Su July 21 8P "Chariots of Fire" (1981) deserved Oscar-winning film about British Olympic runners of early 20th century

1015P "Jim Thorpe-All American" (1951) Michael Curtiz directs Burt Lancaster in one of his better roles


M July 22 945P "Boys Town" (1938)  Spencer Tracy as Father Flanagan saving Mickey Rooney from delinquency


Tu July 23 8P "Slippery When Wet" (1958)  documentary on surfers in Oahu


Th July 25 8P "The Russians Are Coming, The Russians Are Coming" (1966)  Norman Jewison directs a hilarious satire from a more irreverent time

    of our history with Carl Reiner, Alan Arkin, and Eva Marie Saint (TCM's Star of Month, Thursday in July)


That's all for now.  And here's a different closing line.  THE ELECTION OUTCOME IS NOT FOREORDAINED.  MAKE SURE YOU ARE REGISTERED











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Report from Agent 161 031 221 + In Memory of Willie Mays and Donald Sutherland (corrected version with fewer losses for Cleveland)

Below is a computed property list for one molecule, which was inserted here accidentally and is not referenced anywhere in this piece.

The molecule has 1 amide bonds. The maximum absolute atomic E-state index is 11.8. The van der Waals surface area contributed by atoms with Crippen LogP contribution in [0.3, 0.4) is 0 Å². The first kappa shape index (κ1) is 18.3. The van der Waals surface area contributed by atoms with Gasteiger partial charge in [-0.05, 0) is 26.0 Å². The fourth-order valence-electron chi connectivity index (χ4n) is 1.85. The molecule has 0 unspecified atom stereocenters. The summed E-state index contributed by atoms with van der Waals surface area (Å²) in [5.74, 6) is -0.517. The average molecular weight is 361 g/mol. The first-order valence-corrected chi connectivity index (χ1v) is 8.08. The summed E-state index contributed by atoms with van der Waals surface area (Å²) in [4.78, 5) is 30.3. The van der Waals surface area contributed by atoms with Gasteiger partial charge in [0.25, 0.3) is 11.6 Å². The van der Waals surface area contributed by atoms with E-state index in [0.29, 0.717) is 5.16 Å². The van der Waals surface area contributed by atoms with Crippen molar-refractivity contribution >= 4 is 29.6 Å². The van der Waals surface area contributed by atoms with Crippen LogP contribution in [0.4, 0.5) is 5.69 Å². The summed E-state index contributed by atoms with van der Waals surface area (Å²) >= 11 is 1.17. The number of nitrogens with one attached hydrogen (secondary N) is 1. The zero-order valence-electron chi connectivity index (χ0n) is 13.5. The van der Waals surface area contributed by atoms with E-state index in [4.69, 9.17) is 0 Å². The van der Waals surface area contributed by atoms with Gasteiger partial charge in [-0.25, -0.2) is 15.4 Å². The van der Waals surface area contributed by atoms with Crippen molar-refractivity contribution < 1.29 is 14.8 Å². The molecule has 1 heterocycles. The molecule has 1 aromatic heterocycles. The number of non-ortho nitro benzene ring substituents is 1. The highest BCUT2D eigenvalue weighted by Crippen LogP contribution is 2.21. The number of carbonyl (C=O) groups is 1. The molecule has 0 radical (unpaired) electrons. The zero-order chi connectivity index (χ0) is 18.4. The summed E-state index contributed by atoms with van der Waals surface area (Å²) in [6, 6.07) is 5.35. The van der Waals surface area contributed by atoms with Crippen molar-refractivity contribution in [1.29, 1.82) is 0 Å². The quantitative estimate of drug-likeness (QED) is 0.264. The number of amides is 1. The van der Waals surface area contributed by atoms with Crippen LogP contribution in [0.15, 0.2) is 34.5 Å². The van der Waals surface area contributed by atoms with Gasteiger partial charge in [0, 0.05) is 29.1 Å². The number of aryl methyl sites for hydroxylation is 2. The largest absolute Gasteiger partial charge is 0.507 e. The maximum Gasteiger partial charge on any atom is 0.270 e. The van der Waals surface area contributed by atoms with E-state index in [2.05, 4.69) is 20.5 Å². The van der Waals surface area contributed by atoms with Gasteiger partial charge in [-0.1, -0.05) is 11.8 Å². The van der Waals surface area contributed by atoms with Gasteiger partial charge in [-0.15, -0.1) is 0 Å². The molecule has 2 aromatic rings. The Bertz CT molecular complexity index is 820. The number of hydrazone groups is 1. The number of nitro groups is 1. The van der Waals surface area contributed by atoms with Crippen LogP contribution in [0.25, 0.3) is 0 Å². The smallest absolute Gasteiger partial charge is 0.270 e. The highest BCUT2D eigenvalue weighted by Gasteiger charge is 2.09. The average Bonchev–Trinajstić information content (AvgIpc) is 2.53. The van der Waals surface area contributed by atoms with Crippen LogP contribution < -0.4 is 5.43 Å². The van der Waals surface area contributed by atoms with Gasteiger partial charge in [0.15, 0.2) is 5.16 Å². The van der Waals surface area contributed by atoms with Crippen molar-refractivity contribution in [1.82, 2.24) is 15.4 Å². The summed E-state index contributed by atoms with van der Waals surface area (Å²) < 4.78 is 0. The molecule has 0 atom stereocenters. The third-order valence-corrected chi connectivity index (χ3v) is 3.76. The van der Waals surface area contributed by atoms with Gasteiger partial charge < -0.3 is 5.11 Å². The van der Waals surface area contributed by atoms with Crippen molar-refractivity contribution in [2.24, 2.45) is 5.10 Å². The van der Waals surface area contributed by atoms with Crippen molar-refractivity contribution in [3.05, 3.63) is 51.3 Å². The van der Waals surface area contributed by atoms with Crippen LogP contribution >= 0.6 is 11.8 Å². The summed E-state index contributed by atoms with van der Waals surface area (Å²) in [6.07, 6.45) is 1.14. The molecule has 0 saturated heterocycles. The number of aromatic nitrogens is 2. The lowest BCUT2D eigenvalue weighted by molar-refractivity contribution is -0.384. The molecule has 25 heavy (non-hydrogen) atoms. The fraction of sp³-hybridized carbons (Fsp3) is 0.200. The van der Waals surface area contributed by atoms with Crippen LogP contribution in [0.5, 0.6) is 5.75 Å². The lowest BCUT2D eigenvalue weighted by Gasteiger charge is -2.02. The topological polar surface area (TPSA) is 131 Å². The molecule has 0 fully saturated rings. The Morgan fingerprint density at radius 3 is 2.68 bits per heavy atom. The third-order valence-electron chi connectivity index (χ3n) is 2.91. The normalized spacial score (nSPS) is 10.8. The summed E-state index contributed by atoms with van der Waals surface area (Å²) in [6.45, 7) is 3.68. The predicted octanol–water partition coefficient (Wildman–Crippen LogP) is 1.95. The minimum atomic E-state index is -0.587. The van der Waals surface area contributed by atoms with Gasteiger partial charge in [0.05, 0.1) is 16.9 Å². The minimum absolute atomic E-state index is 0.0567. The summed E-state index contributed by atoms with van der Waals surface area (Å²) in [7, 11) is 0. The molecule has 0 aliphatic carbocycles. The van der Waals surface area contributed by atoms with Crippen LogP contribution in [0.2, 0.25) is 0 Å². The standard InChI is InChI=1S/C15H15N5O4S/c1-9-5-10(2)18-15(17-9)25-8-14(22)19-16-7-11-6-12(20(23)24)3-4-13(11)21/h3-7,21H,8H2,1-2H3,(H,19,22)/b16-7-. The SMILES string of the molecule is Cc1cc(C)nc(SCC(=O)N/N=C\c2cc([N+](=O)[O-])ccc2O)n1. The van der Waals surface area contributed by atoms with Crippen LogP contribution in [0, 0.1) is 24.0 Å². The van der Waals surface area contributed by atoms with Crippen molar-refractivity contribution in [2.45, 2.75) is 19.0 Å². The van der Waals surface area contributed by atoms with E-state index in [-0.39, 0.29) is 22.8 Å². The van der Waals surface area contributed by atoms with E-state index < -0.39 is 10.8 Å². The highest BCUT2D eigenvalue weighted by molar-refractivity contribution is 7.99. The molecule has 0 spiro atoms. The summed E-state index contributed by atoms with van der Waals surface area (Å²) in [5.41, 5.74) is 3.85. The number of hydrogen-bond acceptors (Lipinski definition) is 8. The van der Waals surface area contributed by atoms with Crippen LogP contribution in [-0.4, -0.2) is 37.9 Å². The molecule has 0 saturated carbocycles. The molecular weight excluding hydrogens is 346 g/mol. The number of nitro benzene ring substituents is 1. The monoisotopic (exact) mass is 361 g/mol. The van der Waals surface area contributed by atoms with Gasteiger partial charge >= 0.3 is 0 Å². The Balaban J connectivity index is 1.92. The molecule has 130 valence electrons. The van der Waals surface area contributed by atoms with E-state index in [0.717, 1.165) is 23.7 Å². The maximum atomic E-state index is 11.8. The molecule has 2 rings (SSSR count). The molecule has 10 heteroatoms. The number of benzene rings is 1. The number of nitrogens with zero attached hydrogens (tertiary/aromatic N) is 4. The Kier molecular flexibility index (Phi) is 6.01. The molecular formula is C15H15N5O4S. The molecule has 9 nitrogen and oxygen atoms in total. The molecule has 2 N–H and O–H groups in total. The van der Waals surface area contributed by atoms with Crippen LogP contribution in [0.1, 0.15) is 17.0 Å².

Blame me, Oriole fans. The Prince of Paranoia went out of character and conceived a new alter ego, Agent 161 031 221, in the wake of the Orioles' 17-5 rout of the Yankees on Thursday afternoon June 20.  That was the line score on a day the Birds scored in every inning but the 4th. 


It was my first jaunt to Yankee Stadium this season and I never expected a laugher, but once Juan Soto didn't react to Gunnar Henderson's first-pitch liner to right and it became a double, the die seemingly was cast on this very steamy afternoon.


It was a rare off-day for the Yankees' surprise ace so far, Luis Gil, who came in with a 9-1 record and a low ERA.  He was knocked out during a six-run Oriole second inning and Yankee relievers didn't fare much better.


I didn't really expect future games would be so easy.  I knew that the Astros are improving and are loaded with talent with championship pedigree and a good farm system. But I didn't expect a sweep this past weekend at Minute Maid Park, especially with our two best starters working the first two games, Grayson Rodriguez and Corbin Burnes.